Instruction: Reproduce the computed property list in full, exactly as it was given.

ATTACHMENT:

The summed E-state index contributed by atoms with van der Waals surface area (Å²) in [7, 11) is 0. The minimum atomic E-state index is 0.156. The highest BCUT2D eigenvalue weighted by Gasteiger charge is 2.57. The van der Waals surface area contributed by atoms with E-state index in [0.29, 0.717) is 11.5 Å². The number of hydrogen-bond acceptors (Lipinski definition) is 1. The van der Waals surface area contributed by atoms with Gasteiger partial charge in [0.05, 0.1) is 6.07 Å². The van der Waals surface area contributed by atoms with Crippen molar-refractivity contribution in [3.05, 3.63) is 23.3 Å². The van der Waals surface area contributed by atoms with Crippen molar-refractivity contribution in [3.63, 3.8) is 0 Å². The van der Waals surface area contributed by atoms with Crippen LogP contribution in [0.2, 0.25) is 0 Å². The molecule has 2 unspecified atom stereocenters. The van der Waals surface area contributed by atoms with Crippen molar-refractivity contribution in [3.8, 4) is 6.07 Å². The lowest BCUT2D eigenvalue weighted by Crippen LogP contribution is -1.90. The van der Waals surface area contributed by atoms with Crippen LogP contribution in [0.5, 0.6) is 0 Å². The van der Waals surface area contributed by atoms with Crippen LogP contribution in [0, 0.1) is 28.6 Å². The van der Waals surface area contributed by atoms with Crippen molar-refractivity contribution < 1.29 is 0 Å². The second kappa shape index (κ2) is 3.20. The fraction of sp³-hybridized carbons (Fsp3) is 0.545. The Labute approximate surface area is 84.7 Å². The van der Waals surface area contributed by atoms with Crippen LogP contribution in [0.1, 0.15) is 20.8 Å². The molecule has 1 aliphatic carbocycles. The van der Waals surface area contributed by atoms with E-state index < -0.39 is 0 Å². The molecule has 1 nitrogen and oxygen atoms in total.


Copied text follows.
The summed E-state index contributed by atoms with van der Waals surface area (Å²) in [7, 11) is 0. The minimum atomic E-state index is 0.156. The highest BCUT2D eigenvalue weighted by Gasteiger charge is 2.57. The van der Waals surface area contributed by atoms with E-state index in [0.29, 0.717) is 11.5 Å². The number of hydrogen-bond acceptors (Lipinski definition) is 1. The van der Waals surface area contributed by atoms with Gasteiger partial charge in [0.05, 0.1) is 6.07 Å². The van der Waals surface area contributed by atoms with Crippen molar-refractivity contribution in [3.05, 3.63) is 23.3 Å². The van der Waals surface area contributed by atoms with Crippen molar-refractivity contribution in [3.63, 3.8) is 0 Å². The van der Waals surface area contributed by atoms with Crippen LogP contribution in [0.2, 0.25) is 0 Å². The molecule has 2 unspecified atom stereocenters. The van der Waals surface area contributed by atoms with Crippen molar-refractivity contribution in [3.8, 4) is 6.07 Å². The lowest BCUT2D eigenvalue weighted by Crippen LogP contribution is -1.90. The van der Waals surface area contributed by atoms with Crippen LogP contribution in [0.5, 0.6) is 0 Å². The van der Waals surface area contributed by atoms with Crippen LogP contribution in [0, 0.1) is 28.6 Å². The van der Waals surface area contributed by atoms with Crippen molar-refractivity contribution < 1.29 is 0 Å². The second kappa shape index (κ2) is 3.20. The fraction of sp³-hybridized carbons (Fsp3) is 0.545. The Labute approximate surface area is 84.7 Å². The van der Waals surface area contributed by atoms with Crippen LogP contribution in [0.1, 0.15) is 20.8 Å². The molecule has 1 aliphatic carbocycles. The van der Waals surface area contributed by atoms with E-state index < -0.39 is 0 Å². The molecule has 1 nitrogen and oxygen atoms in total.